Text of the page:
What is one thing you wish more people knew about Lafayette Square?
As an impact investor, combining the capital we lend to companies, paired with the worker solutions we offer to their employees and families, can be a tremendous benefit to corporate sustainability and growth. Lending has never been done like this before.
Why do you enjoy working for Lafayette Square?
After a long run in finance offering the same, old lending options, I am invigorated by the impact our financings and worker solutions are intentionally designed to have on companies and their employees. Contributing to something beyond traditional financing makes me proud as a father and as a person. We are striving to build a better American economy for my children.
Why has Lafayette Square chosen to expand to Austin?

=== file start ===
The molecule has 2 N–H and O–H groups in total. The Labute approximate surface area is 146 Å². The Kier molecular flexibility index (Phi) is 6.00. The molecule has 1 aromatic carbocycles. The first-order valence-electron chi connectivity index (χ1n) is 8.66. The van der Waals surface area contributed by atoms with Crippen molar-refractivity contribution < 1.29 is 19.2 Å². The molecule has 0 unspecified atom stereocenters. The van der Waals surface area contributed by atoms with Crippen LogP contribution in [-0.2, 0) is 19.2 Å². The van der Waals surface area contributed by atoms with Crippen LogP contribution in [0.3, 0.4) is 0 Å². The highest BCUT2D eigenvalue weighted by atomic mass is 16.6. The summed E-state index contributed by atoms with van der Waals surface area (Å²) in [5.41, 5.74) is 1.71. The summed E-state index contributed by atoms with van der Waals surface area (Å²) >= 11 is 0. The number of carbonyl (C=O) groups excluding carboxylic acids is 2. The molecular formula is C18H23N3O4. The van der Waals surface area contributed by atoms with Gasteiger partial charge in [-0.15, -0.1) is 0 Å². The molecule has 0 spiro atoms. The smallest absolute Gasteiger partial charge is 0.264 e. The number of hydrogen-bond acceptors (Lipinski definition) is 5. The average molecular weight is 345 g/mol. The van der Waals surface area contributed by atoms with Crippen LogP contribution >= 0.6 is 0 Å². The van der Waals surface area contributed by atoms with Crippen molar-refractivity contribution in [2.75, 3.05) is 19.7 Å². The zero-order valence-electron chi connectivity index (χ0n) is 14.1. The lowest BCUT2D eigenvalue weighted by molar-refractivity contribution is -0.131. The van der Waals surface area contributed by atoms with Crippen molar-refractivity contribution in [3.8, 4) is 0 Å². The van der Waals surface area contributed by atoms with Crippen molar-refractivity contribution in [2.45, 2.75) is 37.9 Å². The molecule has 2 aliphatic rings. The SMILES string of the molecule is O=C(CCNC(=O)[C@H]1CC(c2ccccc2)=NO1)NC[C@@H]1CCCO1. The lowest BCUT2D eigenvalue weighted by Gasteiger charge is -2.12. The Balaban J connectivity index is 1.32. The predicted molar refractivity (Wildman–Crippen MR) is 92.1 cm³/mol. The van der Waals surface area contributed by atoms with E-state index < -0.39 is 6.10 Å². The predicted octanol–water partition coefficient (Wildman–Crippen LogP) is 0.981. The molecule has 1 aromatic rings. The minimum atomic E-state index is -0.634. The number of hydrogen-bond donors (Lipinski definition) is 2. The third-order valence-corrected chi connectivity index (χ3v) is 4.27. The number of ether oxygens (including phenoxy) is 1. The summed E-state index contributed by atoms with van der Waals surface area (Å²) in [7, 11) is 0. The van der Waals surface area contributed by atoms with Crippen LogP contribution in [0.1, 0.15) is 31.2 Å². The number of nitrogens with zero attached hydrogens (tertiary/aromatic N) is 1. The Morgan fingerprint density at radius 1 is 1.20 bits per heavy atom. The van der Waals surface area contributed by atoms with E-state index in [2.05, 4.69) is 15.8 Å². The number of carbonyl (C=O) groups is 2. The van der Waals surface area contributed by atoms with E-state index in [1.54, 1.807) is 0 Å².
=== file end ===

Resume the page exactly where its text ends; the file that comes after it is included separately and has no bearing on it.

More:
Austin is a magnet for diverse people from diverse places. People make companies great, and companies across the country are looking at Austin’s “weird” and wonderful vibe as something they’d like to replicate in rural areas and areas with less staggering growth and capital influx.
What excites you most about your visit to Austin in a couple of weeks?
C’mon — what’s not exciting about visiting Austin? For me, meeting old friends and new friends is the most exciting thing. Sprinkle in good music, spicy food, and warm sunshine and I’m in heaven. Now, I just need to make sure I can fit it all in…
What are your other plans for your visit?
My buddy from UGA who calls Austin home booked a reservation at Hestia, and it sounds awesome. I’m also a believer that burritos and breakfast tacos are near perfect food vessels, and I love Zilker too. I will try to get up early, run along the river, and throw the frisbee a bit with friends, kids, and pets. Other than that, I want to meet as many people as possible.